According to Maslow, there are 4 basic human needs – security, physical needs, friendship and love, and esteem. He also discussed the complexity of “need wants” which circles around our very desire to satisfy our urge – we need clothing for security but we need-want to be in fashion to satisfy our self-esteem. We need a healthy body yet we need-want a sexy figure.
From this concept alone you can device an approach, one that is easy to digest and gets directly to the point! The real challenge, however, is how you deliver the solution- in what way or manner.
Understand your audience how they behave online and it would be easier to draw their attention.
Know your competition what they do and you have a winning strategy at hand.
It’s your one best shot at it… and as Sun Tzu (Art Of War) puts it…
“If you know the enemy and know yourself, you need not fear the result of a hundred battles. If you know yourself but not the enemy, for every victory gained you will also suffer a defeat. If you know neither the enemy nor yourself, you will succumb in every battle.”
Determine what related topic is to their liking
I’ve been talking endlessly about my blog and this course and I do apologies if I’m going to use it once again… I hope you don’t mind.
There are many (many) ways to present a topic that 1.) Can interest your current readers and 2.) Stick within your niche. This course is not directly related to my main niche, but I found that 99% of SEOs and online marketers are into blogging… Or at least the majority of.
In the previous chapter, I’ve given you some thoughts about engaging other blog’s audience piquing their minds. That’s just one trick to get you started… This time around I’m gonna unload the big guns…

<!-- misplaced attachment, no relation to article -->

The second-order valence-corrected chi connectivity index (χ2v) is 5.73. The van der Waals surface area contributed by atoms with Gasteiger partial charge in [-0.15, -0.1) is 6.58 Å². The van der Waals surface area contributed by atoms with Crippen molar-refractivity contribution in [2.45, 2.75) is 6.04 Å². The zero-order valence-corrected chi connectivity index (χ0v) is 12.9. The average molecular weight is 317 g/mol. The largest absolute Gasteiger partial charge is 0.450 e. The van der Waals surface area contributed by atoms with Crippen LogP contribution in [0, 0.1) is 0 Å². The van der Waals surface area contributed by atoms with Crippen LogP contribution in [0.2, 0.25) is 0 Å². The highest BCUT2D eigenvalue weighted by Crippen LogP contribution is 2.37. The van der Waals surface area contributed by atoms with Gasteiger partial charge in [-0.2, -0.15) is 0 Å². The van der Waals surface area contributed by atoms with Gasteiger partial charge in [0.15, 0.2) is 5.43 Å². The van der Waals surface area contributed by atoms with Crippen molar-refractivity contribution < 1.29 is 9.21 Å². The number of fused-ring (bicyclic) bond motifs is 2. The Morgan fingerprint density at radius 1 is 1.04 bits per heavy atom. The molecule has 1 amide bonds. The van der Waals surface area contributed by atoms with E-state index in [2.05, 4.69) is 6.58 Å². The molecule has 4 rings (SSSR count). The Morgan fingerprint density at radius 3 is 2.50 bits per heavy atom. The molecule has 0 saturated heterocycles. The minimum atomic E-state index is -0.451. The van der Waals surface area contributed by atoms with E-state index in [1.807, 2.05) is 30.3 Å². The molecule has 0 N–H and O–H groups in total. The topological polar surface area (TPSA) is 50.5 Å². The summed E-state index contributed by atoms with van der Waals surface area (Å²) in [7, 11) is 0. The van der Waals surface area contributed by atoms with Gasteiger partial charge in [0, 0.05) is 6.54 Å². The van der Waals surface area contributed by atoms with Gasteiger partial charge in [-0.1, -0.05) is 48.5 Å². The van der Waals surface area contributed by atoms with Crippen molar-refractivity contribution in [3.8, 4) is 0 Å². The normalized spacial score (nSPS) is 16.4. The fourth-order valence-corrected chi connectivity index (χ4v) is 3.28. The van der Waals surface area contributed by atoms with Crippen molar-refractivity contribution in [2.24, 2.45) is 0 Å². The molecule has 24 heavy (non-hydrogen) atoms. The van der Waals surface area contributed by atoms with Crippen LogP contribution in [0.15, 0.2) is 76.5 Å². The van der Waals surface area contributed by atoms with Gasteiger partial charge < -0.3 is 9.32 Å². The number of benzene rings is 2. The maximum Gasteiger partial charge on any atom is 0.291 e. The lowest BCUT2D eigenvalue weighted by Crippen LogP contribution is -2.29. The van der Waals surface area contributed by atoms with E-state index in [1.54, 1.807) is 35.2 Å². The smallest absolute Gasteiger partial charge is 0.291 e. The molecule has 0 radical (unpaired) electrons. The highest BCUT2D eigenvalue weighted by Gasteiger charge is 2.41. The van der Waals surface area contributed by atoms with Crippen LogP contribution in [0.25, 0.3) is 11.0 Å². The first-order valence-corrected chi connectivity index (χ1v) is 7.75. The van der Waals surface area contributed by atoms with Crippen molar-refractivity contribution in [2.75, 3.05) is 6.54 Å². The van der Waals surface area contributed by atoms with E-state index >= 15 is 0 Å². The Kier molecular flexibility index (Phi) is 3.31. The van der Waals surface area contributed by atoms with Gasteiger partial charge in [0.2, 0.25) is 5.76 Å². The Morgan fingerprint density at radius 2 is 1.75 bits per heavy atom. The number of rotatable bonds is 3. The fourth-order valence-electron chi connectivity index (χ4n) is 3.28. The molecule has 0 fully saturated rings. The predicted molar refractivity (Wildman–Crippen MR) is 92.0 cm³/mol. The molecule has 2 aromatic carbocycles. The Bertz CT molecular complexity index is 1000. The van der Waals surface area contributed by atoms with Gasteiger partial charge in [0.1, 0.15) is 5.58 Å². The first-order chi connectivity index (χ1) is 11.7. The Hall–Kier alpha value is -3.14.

#1 Buzz Bundle
Yes… This is the best software to find the right people to target your content and I’m going to tell you why in this post right here…
#2 Social Lead Freak
This software focuses on finding people on Facebook only… But Ali G (co-owner and developer) offered bonuses (more software+ features) that allows you to dig into social media sites and find your target readers. This software is closely examined in my other post.
I can recommend a few more but I trust these 2 simply because I’ve used them and they perform quite awesome!
I Urge You!
I hope you have done your homework and performed every exercise that I showed you because in the preceding chapters we will press the throttle harder and a gear higher there won’t be enough time to rekindle what you have learned up to this point… else you end up wasting your time going through this course.
I urge you to go back… reread… perform as I did… before you proceed!
By definition, a blog is a personal record of your thoughts and opinions – You should, by all means, stick to that principle. Choose a niche that suits you and one that defines who you are. Why because it is darn easy to quit when you care less about things, and in the blogging world quitting is like that big red button that’s just waiting for you to hit it. In my 2 years of struggling (business wise), I’ve come to a point where I have to create ties in order to protect me against myself. Quitting is something you have to conquer and to be good at it you have to have that binding will deep in you.
STEP 1 (How To Create A Blog Crash Course): DEFINE YOUR BLOG NICHE
“PERFORM FOR YOUR READERS”
As I continue my journey towards creating this crash course I have come to understand that blogging, although it’s considered a great medium to express one’s thoughts, experience and knowledge, is but a tool of the trade. The fact that you are exposing your ideas to the world means that potentials for business opportunities is likely to come your way. There are many who could testify to this, and one in particular is Patt Flynn from Smart Passive Income.